America’s favorite duck-hunting family is in the news again.
John Luke Robertson, the son of Duck Commander CEO Willie Robertson and wife, Korie, proposed to girlfriend Mary Kate McEacharn on his Oct. 11 birthday. According to John Luke, both families are supportive and “thrilled.”
While it seems most people are happy with the couple’s plans to wed, there is one thing some people seem to be criticizing: the couple’s tender age.
John Luke is only 19 years old.
In his blog post describing their engagement, he wrote:
“Some people say we are too young. I have heard all the stories and all the advice. I have come to the conclusion that a lasting marriage does not depend on when you get married.”
John Luke is certainly in the minority when it comes to marrying young. According to Pew Research Center, the “median age at first marriage has never been higher for brides (26.5 years) and grooms (28.7).”
But are they really “too young” to get married?
What really matters in a marriage
While a 2010 study found there is some benefit to couples waiting until they are at least in their mid-20s before they get married, age is not the only indicator of maturity or of a marriage’s likely success. There are many couples who marry in their 30s and beyond who don’t go the distance.
So how does a young man or woman know if it’s wise to take that next step?
Our Family Ministries team gives us five guidelines to help couples know if they’re ready for marriage.
- A growing faith
“The divorce rate among Christians is significantly lower than the general population,” writes Focus marriage expert Glenn Stanton. “Couples who regularly practice any combination of serious religious behaviors and attitudes – attend church nearly every week, read their Bibles and spiritual materials regularly; pray privately and together; generally take their faith seriously, living not as perfect disciples, but serious disciples – enjoy significantly lower divorce rates than mere church members, the general public and unbelievers.”
- Financial independence
It’s not a good sign if your marriage survival plan includes depending on parents to bail you out at the end of the month, or on credit card use. On the flip side, however, financial independence doesn’t mean a couple must be able to afford luxuries like an expensive honeymoon, a large home, or a new car right out of the gate. Many times, couples need to sacrifices for a season or two before they are comfortable – and that’s OK.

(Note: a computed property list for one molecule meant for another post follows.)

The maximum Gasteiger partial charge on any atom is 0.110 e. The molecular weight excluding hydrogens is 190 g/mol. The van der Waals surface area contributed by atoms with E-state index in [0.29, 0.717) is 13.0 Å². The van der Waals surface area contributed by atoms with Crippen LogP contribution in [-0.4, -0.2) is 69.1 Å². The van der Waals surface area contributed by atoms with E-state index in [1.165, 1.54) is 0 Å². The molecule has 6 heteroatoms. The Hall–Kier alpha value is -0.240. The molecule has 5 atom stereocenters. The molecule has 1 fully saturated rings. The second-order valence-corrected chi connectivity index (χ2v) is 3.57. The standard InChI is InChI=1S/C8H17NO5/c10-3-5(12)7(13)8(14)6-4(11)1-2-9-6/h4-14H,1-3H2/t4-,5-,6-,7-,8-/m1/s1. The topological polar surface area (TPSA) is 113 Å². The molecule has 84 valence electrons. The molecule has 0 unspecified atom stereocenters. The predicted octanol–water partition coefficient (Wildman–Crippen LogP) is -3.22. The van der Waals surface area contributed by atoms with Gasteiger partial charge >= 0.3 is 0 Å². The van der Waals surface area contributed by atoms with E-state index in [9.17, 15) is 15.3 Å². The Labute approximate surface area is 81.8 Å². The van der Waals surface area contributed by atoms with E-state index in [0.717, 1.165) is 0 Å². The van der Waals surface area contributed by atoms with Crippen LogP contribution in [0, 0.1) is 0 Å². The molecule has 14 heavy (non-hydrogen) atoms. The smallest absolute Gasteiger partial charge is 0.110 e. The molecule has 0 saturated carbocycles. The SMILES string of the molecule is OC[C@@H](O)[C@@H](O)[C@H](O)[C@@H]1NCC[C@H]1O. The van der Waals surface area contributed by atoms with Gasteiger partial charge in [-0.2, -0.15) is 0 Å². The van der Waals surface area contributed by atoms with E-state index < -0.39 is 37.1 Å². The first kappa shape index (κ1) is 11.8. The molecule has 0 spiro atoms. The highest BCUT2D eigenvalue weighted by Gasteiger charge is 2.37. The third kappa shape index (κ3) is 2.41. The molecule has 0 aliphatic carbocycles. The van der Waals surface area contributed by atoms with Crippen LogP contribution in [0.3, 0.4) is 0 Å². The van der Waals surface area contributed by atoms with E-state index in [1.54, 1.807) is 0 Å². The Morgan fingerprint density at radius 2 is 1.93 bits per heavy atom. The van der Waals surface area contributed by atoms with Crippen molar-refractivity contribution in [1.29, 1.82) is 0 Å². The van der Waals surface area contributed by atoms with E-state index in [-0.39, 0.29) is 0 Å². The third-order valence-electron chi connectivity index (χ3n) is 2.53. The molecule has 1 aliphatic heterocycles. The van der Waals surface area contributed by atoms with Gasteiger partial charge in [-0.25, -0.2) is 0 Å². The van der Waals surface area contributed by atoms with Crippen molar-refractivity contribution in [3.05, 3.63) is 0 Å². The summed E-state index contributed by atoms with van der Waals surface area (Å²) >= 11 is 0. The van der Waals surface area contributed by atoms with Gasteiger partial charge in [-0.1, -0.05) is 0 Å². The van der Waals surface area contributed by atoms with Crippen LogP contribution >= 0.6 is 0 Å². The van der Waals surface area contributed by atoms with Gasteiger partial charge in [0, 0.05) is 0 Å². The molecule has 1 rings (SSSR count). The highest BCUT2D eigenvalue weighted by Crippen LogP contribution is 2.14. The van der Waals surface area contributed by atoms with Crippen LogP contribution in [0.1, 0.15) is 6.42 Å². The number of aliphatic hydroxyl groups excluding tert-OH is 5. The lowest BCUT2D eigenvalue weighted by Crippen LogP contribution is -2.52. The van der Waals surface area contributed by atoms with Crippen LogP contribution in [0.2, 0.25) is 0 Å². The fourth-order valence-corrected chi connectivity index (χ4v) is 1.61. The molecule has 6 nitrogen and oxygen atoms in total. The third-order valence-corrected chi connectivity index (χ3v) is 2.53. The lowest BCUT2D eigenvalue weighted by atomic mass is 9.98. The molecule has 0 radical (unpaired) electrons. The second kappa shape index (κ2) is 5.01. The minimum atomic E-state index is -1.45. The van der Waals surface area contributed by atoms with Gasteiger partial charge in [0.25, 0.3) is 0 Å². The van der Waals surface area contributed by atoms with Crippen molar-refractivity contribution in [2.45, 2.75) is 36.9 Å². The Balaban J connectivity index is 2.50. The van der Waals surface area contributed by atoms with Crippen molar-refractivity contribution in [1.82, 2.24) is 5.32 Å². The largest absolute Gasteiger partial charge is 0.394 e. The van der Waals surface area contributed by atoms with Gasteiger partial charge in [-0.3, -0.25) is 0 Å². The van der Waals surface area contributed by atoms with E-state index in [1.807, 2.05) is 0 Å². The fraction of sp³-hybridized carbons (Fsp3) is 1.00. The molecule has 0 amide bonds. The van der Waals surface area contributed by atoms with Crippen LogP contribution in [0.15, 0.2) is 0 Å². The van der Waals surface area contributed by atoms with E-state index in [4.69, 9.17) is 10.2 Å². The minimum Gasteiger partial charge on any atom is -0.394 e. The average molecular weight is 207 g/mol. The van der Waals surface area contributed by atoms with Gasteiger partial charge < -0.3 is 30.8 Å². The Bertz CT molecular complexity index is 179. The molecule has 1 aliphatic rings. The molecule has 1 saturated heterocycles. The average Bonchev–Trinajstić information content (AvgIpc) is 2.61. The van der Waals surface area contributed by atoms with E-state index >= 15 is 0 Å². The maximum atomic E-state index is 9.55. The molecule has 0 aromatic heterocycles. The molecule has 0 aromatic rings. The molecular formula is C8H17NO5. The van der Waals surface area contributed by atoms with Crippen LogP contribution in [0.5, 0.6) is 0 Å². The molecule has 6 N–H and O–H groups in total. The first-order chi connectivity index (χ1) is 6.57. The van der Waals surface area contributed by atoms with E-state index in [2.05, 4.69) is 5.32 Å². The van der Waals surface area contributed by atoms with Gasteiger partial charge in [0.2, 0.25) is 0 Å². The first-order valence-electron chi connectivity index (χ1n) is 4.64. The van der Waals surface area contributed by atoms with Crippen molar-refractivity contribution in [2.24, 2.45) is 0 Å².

- Ability to communicate well and handle conflict
No matter how compatible a couple may be, there will be times of disagreement and conflict. It’s important that both husband and wife are capable and willing to work through those situations without insults or closing off their hearts to each other. Both should have the maturity to extend and receive forgiveness.
- Realistic expectations for marriage and your spouse
Christian marriages should certainly experience joy and be love-filled, but they still require a lot of work. Committing to someone for life requires sacrifice – and that’s not always easy. That’s why a person is only ready for marriage when they understand being married won’t be unending bliss and when they don’t expect perfection from their spouse.
- Affirmation from family and friends
It’s a good idea for young people to take into consideration the counsel and perspective of their parents and close friends – those who know and love the couple the best. Parental wisdom goes a long way in honestly and lovingly evaluating a young man’s or woman’s ability to handle the responsibilities of marriage.
I’m encouraged by the way John Luke finished his reflection on their decision to marry while still young:
“A lasting marriage depends on how forgiving you are and how much you love God Almighty. Those are the things that hold people together.”
It sounds like he understands something very important about marriage. I, for one, appreciate John Luke’s and Mary Kate’s bold witness for biblical marriage in a culture that seems increasingly confused.
I’m interested in hearing from you: What do you think about getting engaged and married young? What do you think are some indicators that a couple is ready to wed? If you’re a parent, what advice do you give your children?
On a related note, I wanted to let you know Phil and Al Robertson just released their “Duck Commander Faith and Family Bible” that focuses on the Robertsons’ five core values: faith, family, fellowship, forgiveness and freedom. The Bible includes 30 testimonials, 125 articles on the top 25 Bible search topics from Phil and Al, as well as Bible reading plans.
My good friend Bob DeMoss worked with Phil and Al on this project as the general editor. He helped them cull through years of their sermons for the articles and can’t speak highly enough of their character and commitment to Christ.
You can purchase the “Duck Commander Faith and Family Bible” from Focus’ online bookstore.